Mauldin, NTDP’s first black coach, had a role model in his hometown
New NTDP assistant coach Greg Mauldin: “You need somebody to look up to or someone to follow.”
Last month, when Greg Mauldin became the first black coach in the 24-year history of the National Team Development Program, he was following in the footsteps of an idol.
Mauldin, 38, an assistant coach with the Under-18 team, found his role model right in his hometown of Holliston, MA – Mike Grier. Although born in Detroit, Grier grew up in Holliston, played in the NHL and then became a coach.
"I got to watch him firsthand in my hometown," Mauldin said. "For me, it was great to have someone who looks like me, someone to follow the path and to really motivate me that, 'If you can do it, I can do it, too.’ "
Grier was a high school phenom and a star at Boston University. He played in more than 1,000 NHL games and then became an assistant coach in the league.
Mauldin, 38, came to the NTDP in Plymouth after a 16-year playing career that included stops in the American Hockey League, NHL, Switzerland, Germany, Croatia and Norway.
Now, with the NTDP, he could very well become a role model for other young players.
"I never really sought … to be that person, but it's an honor," Mauldin told NHL.com’s “The Color of Hockey” blog. "For everyone or anybody, you need somebody to look up to or someone to follow. I guess I can be that person for somebody out there. It's pretty cool to have that honor, and hope I can make the most of it."
Grier – who worked as an assistant coach for the New Jersey Devils from 2018-20 (he is stepping away this season to spend time with his family during the pandemic) – called Mauldin's hiring "an important step."
"Good for him for getting his foot in the door," Grier said. "It's definitely good to have a person of color in such a high-profile job that I'm sure a lot of young coaches would love to have."
Mauldin was drafted in 2002 out of the University of Massachusetts-Amherst in the seventh round (199th overall) by the Columbus Blue Jackets. The forward played 36 NHL games with Columbus, the New York Islanders and Colorado Avalanche from 2003-04 to 2010-11, totaling five goals and five assists.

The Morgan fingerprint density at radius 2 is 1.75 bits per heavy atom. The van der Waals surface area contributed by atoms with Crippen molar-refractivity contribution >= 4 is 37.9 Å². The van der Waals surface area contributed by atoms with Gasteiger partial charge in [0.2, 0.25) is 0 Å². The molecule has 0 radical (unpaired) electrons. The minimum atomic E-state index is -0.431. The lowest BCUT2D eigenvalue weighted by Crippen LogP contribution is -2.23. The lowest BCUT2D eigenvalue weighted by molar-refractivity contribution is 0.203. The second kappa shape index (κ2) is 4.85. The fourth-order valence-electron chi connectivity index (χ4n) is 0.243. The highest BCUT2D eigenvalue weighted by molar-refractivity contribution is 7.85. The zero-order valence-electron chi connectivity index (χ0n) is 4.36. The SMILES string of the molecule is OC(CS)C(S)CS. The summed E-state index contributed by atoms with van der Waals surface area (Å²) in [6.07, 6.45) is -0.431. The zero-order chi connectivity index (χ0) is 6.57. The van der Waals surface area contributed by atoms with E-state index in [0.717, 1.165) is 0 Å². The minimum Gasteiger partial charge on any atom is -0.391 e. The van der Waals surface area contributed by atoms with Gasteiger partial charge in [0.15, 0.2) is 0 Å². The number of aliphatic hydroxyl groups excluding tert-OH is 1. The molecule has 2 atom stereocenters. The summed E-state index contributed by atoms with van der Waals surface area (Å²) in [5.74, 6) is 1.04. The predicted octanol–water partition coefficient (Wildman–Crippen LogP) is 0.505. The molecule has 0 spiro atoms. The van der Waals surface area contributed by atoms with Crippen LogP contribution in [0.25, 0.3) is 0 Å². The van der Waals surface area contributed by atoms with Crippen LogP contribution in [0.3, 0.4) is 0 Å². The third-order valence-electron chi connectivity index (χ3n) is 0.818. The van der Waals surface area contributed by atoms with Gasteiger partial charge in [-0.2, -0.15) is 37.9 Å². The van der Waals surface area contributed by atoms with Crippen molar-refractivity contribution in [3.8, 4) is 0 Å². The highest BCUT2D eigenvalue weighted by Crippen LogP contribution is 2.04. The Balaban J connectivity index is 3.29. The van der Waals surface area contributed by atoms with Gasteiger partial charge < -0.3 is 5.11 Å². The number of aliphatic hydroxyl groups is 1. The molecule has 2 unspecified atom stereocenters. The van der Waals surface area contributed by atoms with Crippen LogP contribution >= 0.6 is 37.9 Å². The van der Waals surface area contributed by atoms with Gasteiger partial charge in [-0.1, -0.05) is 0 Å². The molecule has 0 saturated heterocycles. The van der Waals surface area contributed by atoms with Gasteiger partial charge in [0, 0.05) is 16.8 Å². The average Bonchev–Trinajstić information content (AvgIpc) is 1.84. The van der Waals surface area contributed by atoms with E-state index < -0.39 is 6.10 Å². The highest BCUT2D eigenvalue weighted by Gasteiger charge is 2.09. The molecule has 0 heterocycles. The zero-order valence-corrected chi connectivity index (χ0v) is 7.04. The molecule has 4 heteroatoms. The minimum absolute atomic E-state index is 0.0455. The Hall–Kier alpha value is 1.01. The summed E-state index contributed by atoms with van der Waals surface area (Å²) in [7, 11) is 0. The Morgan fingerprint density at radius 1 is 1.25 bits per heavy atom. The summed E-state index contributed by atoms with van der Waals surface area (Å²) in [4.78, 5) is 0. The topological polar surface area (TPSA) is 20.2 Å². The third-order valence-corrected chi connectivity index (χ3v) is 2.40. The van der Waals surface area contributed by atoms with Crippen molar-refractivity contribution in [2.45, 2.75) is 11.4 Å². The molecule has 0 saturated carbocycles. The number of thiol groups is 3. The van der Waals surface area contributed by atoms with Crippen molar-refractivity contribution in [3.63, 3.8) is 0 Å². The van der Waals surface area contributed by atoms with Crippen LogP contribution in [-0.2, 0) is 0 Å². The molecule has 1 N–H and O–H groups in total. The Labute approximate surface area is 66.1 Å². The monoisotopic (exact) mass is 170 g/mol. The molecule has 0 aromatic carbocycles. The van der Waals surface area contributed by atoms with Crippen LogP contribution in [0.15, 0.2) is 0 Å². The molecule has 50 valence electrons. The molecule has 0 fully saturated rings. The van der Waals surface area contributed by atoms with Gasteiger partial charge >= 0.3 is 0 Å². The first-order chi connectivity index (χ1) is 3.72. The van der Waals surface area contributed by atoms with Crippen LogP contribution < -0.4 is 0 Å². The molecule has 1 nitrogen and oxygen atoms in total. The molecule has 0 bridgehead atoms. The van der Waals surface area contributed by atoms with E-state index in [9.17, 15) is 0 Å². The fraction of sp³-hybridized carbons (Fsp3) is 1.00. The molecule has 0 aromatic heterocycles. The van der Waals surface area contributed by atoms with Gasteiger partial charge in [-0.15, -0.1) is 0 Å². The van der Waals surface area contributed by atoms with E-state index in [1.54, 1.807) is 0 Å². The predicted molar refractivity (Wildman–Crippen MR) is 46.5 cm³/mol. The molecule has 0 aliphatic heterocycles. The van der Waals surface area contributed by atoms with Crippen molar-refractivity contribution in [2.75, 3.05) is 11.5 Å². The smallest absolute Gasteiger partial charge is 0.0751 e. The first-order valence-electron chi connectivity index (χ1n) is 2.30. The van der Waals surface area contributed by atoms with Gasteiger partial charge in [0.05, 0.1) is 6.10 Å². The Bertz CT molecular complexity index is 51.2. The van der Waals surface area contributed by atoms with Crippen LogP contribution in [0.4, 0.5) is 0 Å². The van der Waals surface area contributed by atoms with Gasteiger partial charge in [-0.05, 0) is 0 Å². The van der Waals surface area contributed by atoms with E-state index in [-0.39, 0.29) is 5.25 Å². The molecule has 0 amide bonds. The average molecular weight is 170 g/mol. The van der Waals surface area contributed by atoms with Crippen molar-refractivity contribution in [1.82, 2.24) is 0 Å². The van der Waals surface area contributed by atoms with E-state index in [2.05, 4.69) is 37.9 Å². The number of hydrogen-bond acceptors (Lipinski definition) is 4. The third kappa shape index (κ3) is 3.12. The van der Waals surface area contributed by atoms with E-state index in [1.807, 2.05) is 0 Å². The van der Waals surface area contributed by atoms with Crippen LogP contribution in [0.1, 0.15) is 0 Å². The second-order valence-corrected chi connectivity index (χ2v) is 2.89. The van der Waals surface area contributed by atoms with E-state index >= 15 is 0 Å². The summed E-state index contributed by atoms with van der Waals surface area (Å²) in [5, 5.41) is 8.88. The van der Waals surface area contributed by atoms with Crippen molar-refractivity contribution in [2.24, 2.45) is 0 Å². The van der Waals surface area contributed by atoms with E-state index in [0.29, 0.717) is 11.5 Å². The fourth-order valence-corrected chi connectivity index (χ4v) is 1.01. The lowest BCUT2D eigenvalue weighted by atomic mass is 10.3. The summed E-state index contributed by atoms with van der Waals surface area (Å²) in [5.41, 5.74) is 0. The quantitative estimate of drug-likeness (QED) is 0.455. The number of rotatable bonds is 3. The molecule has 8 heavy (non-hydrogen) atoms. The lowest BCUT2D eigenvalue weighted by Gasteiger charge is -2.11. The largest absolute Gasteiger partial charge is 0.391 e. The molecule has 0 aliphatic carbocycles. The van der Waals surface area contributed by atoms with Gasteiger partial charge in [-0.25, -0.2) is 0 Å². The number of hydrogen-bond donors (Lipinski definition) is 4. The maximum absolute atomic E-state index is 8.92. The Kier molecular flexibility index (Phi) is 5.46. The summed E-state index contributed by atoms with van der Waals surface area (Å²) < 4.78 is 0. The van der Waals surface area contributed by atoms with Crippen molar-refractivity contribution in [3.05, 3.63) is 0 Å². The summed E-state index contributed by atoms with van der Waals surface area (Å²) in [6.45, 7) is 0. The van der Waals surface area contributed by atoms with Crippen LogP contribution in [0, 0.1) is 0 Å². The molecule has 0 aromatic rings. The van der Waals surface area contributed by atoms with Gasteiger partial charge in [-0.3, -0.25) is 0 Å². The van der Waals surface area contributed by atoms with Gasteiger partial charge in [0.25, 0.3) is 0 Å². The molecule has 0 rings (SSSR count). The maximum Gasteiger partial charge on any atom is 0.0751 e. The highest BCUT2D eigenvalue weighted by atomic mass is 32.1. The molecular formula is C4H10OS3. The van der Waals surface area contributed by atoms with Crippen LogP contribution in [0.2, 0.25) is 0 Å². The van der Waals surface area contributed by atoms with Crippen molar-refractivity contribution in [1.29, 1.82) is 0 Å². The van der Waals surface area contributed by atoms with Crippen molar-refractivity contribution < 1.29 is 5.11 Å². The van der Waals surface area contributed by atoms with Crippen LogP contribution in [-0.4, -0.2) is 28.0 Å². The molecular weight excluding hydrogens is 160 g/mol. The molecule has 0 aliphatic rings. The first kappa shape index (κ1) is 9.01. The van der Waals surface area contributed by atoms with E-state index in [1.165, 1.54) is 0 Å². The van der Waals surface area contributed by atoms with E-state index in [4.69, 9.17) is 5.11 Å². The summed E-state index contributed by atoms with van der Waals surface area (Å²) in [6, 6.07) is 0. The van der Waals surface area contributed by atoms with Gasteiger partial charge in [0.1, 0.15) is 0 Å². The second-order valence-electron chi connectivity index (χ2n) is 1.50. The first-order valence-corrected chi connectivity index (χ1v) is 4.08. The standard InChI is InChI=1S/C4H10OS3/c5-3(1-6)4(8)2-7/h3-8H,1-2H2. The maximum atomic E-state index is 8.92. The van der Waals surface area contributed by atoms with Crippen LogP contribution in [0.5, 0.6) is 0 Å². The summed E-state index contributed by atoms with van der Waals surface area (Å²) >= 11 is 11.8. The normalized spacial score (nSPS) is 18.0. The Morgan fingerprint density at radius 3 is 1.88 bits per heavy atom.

Dan Muse, coach of the USNTDP Under-18 team, said Mauldin's wealth of experience in North American and international hockey made him an attractive candidate for the job.
"I feel like it was a home run there, Greg being able to come in as an assistant coach," Muse said. "The obvious thing is his experience with the game; he's had such a long playing career. When you got beyond that experience, you had the feeling with Greg, based on his personality, what he values combined with the kind of person that he is and the character that he has, that it would translate to him being a great mentor for the players in this program, a great teacher and a great coach."
Mauldin said he landed the job "kind of by accident."
He intended to return to Norway to play another season when Lawrence Feloney, a friend and video coach for the Nashville Predators, told him about the NTDP opening and about Muse, who was hired in August from the Predators' coaching staff to lead the Under-18 team.
"He's, like, 'I'll put you guys in contact.' I didn't think anything of it," Mauldin said of his chat with Feloney. "That was on a Thursday. Dan and I talked for about an hour that Thursday."
That conversation, in early October, led to a Zoom interview with Muse, and other USNTDP coaches the following Saturday.
"I thought that went really well, and I really felt that I wanted the job," Mauldin said. "It's USA Hockey, and I had never been part of USA Hockey before. I knew at some point I'd have to retire, and I thought this would be a pretty good way to start my coaching career.
“The Under-18 national development team is a pretty good gig. To work with some of the best 17-year-olds in the country, that's hard to pass up."
He is getting acclimated at USA Hockey Arena.
"Right now, it's been a lot of video work, meeting with players, critiquing some stuff," he said. "Video work is a lot tougher than I thought it would be, figuring out the programming. But it's coming along."